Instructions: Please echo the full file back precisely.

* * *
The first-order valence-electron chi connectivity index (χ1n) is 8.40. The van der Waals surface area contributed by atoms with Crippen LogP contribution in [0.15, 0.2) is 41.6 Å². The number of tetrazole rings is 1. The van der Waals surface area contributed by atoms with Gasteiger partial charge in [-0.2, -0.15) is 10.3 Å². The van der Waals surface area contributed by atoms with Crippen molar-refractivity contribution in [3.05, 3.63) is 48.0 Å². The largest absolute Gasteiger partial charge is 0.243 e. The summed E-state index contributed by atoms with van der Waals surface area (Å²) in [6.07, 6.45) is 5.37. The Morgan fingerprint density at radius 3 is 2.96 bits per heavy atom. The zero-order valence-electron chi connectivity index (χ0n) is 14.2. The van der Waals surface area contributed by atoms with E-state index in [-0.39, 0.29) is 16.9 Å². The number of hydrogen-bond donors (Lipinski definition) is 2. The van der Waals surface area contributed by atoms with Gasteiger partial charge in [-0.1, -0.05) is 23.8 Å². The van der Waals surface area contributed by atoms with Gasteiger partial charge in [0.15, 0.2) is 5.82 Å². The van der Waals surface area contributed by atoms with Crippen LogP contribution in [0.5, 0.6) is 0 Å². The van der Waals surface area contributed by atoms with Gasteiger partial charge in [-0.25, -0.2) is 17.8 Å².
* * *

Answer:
The first-order valence-electron chi connectivity index (χ1n) is 8.40. The van der Waals surface area contributed by atoms with Crippen LogP contribution in [0.15, 0.2) is 41.6 Å². The number of tetrazole rings is 1. The van der Waals surface area contributed by atoms with Gasteiger partial charge in [-0.2, -0.15) is 10.3 Å². The van der Waals surface area contributed by atoms with Crippen molar-refractivity contribution in [3.05, 3.63) is 48.0 Å². The largest absolute Gasteiger partial charge is 0.243 e. The summed E-state index contributed by atoms with van der Waals surface area (Å²) in [6.07, 6.45) is 5.37. The Morgan fingerprint density at radius 3 is 2.96 bits per heavy atom. The zero-order valence-electron chi connectivity index (χ0n) is 14.2. The van der Waals surface area contributed by atoms with E-state index in [-0.39, 0.29) is 16.9 Å². The number of hydrogen-bond donors (Lipinski definition) is 2. The van der Waals surface area contributed by atoms with Gasteiger partial charge in [-0.1, -0.05) is 23.8 Å². The van der Waals surface area contributed by atoms with Gasteiger partial charge in [0.15, 0.2) is 5.82 Å². The van der Waals surface area contributed by atoms with Crippen LogP contribution in [0.5, 0.6) is 0 Å². The van der Waals surface area contributed by atoms with Gasteiger partial charge in [-0.25, -0.2) is 17.8 Å².